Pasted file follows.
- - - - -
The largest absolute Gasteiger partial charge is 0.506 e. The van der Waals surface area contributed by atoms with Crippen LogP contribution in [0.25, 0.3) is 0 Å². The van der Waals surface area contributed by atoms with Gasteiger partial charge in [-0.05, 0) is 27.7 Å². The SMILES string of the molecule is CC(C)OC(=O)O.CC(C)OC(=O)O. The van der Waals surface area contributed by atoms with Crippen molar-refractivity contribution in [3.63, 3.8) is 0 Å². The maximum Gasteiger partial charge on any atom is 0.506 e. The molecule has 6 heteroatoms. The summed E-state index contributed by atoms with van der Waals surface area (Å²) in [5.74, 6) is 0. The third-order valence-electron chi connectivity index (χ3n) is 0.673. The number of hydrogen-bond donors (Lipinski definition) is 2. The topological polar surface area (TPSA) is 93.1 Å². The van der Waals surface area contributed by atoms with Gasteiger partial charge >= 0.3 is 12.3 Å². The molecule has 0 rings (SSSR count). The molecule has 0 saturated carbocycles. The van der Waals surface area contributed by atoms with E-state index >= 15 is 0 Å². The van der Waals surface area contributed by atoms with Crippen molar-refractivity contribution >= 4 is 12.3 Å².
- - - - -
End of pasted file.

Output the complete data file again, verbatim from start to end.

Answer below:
The largest absolute Gasteiger partial charge is 0.506 e. The van der Waals surface area contributed by atoms with Crippen LogP contribution in [0.25, 0.3) is 0 Å². The van der Waals surface area contributed by atoms with Gasteiger partial charge in [-0.05, 0) is 27.7 Å². The SMILES string of the molecule is CC(C)OC(=O)O.CC(C)OC(=O)O. The van der Waals surface area contributed by atoms with Crippen molar-refractivity contribution in [3.63, 3.8) is 0 Å². The maximum Gasteiger partial charge on any atom is 0.506 e. The molecule has 6 heteroatoms. The summed E-state index contributed by atoms with van der Waals surface area (Å²) in [5.74, 6) is 0. The third-order valence-electron chi connectivity index (χ3n) is 0.673. The number of hydrogen-bond donors (Lipinski definition) is 2. The topological polar surface area (TPSA) is 93.1 Å². The van der Waals surface area contributed by atoms with Gasteiger partial charge >= 0.3 is 12.3 Å². The molecule has 0 rings (SSSR count). The molecule has 0 saturated carbocycles. The van der Waals surface area contributed by atoms with E-state index >= 15 is 0 Å². The van der Waals surface area contributed by atoms with Crippen molar-refractivity contribution >= 4 is 12.3 Å².